When an opera company is in the midst of contentious labor negotiations, the results can be dramatic. This week, the war of words between unions and management at New York's Metropolitan Opera, the world's largest opera company, escalated. An Aug. 1 shut down now seems likely.
At the center of the debate is the ballooning Met budget, which stood at $200 million in 2006 but has since climbed to more than $325 million. Met General Manager Peter Gelb asserts that union salaries and benefits are his biggest costs, accounting for two-thirds of the operating budget.
The Met's orchestral musicians get paid more than any other orchestra members in the U.S., and its stagehands and choristers are among the best paid in the world. Management's proposal to rein in rising costs does not include cutting base salaries, but instead cutting about 16 percent of workers' total compensation by changing work rules governing overtime payments, as well as trimming health benefits and pensions.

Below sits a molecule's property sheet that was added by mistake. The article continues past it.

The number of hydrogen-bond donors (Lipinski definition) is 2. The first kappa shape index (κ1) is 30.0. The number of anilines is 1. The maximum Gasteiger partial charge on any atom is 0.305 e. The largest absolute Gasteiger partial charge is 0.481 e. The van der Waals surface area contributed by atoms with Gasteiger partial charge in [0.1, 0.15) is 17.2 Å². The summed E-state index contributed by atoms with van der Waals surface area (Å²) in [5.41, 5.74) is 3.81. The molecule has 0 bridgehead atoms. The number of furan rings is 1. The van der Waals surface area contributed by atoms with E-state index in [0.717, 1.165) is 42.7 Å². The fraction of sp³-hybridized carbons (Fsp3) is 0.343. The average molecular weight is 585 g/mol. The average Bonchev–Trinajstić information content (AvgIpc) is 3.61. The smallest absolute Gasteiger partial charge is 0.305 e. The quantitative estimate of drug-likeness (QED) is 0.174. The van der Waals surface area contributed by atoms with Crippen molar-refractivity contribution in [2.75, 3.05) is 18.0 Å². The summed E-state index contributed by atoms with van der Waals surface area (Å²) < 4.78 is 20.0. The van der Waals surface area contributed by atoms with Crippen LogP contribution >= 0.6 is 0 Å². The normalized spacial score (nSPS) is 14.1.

But the unions blame Gelb for the rising deficits, saying he has been irresponsible in his spending and accusing him of increasing his salary while asking them to accept reductions. Alan Gordon of the American Guild of Music Artists says Gelb has doubled the number of new productions since taking over: "There are so many, in fact, that the employees made twice their salary in just the overtime necessary to deal with the new productions."
"No matter how you slice it," Gelb says, "opera is incredibly expensive." Earned income, he says, has not kept pace with rising costs.
Negotiations are slated for next week. If agreements aren't reached, Gelb has warned the unions to prepare for a lockout.